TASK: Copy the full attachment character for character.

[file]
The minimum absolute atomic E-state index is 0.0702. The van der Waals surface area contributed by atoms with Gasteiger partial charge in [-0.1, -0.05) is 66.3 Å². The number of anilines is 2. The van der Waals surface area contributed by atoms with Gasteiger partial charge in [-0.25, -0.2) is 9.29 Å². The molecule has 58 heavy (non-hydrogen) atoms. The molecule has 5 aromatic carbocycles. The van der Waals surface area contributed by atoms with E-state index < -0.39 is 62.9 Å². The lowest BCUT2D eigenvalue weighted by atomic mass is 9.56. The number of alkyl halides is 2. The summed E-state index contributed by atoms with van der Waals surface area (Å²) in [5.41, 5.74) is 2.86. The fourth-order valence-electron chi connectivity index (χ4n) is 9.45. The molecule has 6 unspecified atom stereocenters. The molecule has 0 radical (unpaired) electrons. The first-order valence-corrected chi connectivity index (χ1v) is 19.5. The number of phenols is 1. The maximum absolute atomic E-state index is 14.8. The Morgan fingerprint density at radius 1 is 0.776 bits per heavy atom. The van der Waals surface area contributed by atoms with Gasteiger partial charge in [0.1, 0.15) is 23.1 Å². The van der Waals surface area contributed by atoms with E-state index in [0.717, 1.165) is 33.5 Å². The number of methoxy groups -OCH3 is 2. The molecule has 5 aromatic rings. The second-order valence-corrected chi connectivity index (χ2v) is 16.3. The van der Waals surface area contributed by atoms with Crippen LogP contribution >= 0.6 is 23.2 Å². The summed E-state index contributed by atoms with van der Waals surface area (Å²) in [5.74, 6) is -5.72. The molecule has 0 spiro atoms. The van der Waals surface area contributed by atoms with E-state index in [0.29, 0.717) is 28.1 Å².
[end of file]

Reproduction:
The minimum absolute atomic E-state index is 0.0702. The van der Waals surface area contributed by atoms with Gasteiger partial charge in [-0.1, -0.05) is 66.3 Å². The number of anilines is 2. The van der Waals surface area contributed by atoms with Gasteiger partial charge in [-0.25, -0.2) is 9.29 Å². The molecule has 58 heavy (non-hydrogen) atoms. The molecule has 5 aromatic carbocycles. The van der Waals surface area contributed by atoms with E-state index < -0.39 is 62.9 Å². The lowest BCUT2D eigenvalue weighted by atomic mass is 9.56. The number of alkyl halides is 2. The summed E-state index contributed by atoms with van der Waals surface area (Å²) in [5.41, 5.74) is 2.86. The fourth-order valence-electron chi connectivity index (χ4n) is 9.45. The molecule has 6 unspecified atom stereocenters. The molecule has 0 radical (unpaired) electrons. The first-order valence-corrected chi connectivity index (χ1v) is 19.5. The number of phenols is 1. The maximum absolute atomic E-state index is 14.8. The Morgan fingerprint density at radius 1 is 0.776 bits per heavy atom. The van der Waals surface area contributed by atoms with Gasteiger partial charge in [0.1, 0.15) is 23.1 Å². The van der Waals surface area contributed by atoms with E-state index in [0.717, 1.165) is 33.5 Å². The number of methoxy groups -OCH3 is 2. The molecule has 5 aromatic rings. The second-order valence-corrected chi connectivity index (χ2v) is 16.3. The van der Waals surface area contributed by atoms with Crippen LogP contribution >= 0.6 is 23.2 Å². The summed E-state index contributed by atoms with van der Waals surface area (Å²) in [5.74, 6) is -5.72. The molecule has 0 spiro atoms. The van der Waals surface area contributed by atoms with E-state index in [0.29, 0.717) is 28.1 Å².